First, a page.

This Indenture made and entered into this fourth day of February in the year of our Lord one Thousand Eight Hundred and twenty Seven between Micajah Anderson of the State of North Carolina and County of Edgecombe of the one part, and Ruben Johnston of the same State and County aforesaid of the other part, Witnesseth that for and in consideration of the sum of Forty one Dollars to him in hand paid by the said Ruben Johnston the receipy whereof is hereby acknowledged, and myself fully Satisfied Contented and paid have bargained and sold and by these presents do bargain and sell unto him the said Ruben Johnston his heirs and assigns forever, one certain Tract or parcel of Land Situate lying and being in the County of Edgecombe and bounded as follows (to wit) Beginning at a pine standing on the path Ruben Johnstons corner running then along the Path and said Johnstons line to a red and white Oak sapling Corner in James S. Battles line, then alond said Battles line to a black Jack and pine standing in said Battles line then along said Battles line near a South course to the Beginning, Containing Twelve Acres more or less which includes the dwelling Housing and Housing Etc where Lucy Anderson and Henry Anderson now lives, and I the said Micajah Anderson doth bind myself my heirs Executors administrators and assigns forever to warrant and defend the above mentioned Land and improvements to him the said Ruben Johnston his heirs and assigns forever in Witness whereof I have hereunto set my hand and seal the date above Written signed sealed and delivered in preesents of }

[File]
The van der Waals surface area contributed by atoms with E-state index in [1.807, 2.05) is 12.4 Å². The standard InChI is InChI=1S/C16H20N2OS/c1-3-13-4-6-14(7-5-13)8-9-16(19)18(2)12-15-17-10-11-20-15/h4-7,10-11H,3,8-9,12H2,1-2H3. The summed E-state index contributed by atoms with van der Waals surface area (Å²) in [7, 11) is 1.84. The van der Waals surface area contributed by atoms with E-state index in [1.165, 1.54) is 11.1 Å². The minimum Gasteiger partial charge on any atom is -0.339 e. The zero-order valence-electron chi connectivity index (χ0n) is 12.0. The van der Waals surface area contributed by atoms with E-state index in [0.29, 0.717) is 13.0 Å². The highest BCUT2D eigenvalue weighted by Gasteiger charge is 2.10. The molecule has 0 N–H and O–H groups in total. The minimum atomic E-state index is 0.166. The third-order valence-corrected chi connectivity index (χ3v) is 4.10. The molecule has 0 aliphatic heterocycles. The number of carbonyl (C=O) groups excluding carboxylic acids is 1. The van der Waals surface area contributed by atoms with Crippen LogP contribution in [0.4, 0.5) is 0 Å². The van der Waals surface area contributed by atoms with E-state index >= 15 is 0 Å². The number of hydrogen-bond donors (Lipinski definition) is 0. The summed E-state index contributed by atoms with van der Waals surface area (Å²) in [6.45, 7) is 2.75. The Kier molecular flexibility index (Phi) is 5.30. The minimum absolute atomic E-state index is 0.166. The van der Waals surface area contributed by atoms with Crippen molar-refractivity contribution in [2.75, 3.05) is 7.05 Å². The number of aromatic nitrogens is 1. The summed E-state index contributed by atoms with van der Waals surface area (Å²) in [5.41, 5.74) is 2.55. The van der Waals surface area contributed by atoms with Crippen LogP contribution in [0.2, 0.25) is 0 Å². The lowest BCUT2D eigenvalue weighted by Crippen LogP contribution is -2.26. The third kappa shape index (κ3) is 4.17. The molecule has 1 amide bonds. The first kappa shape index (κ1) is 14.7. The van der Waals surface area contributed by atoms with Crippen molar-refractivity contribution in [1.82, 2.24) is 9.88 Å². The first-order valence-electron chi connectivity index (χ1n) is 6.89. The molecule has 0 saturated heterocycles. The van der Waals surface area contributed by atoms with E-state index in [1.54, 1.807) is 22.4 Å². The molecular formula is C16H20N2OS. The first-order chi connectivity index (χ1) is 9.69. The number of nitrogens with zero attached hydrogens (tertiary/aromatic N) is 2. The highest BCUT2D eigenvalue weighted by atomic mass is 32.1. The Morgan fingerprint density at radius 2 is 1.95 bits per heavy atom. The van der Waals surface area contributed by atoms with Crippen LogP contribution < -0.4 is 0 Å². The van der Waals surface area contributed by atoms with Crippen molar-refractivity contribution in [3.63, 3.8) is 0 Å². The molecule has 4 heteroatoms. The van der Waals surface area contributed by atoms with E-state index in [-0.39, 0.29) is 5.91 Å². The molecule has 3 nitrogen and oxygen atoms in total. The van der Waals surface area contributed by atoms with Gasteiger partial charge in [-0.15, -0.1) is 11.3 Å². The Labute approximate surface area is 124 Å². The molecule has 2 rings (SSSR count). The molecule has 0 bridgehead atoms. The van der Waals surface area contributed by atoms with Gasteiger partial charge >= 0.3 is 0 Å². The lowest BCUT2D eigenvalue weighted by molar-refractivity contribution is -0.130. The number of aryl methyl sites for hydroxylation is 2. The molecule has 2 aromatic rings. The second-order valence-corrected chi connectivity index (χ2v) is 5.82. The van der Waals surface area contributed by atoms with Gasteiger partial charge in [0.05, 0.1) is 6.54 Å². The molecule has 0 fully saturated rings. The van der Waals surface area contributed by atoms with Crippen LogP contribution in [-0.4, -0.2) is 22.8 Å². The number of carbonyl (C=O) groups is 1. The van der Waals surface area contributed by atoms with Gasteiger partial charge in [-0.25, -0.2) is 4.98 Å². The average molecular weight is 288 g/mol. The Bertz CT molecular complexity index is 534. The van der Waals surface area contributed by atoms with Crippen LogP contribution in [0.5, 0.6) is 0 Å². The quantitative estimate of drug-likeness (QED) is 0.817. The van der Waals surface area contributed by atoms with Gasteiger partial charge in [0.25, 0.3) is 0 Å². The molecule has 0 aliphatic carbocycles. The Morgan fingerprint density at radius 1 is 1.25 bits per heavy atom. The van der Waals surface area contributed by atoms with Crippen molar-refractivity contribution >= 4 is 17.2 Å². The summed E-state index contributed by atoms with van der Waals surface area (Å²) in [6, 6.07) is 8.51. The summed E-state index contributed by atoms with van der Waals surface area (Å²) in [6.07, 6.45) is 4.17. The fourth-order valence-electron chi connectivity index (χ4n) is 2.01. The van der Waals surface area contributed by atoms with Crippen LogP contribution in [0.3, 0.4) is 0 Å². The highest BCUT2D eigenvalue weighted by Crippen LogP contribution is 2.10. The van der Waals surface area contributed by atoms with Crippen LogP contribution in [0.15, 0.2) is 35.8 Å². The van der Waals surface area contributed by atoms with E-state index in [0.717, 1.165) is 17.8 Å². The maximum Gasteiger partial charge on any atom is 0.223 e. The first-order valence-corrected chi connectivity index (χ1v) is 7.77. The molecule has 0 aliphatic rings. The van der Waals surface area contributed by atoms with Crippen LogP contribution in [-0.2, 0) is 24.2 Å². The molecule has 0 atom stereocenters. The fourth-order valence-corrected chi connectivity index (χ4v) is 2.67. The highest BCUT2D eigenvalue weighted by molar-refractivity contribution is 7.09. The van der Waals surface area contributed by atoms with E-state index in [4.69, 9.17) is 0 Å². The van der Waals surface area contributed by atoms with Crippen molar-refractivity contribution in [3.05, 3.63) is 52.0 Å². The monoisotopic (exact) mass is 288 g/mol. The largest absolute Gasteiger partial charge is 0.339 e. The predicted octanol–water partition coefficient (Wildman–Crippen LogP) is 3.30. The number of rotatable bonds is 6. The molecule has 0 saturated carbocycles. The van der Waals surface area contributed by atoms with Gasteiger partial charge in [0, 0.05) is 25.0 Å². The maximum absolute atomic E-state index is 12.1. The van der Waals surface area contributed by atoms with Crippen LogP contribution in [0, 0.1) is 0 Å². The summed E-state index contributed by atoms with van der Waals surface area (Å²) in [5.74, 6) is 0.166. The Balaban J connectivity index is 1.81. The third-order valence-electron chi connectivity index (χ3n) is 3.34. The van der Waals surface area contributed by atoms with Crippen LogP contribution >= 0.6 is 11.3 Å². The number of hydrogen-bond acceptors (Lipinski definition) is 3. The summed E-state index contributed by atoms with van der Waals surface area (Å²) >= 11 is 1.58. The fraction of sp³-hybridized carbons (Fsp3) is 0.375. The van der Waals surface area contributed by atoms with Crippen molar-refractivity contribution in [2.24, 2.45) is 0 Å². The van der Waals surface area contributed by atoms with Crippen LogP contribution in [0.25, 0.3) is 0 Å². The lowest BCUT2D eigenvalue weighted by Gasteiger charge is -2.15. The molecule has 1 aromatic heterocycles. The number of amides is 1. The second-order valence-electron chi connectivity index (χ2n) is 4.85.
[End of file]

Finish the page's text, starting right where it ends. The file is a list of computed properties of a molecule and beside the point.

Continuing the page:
S.L. Hart Micajah X Anderson
Edgecombe County February Court 1827
… Recorded Mich. Hearn C. C.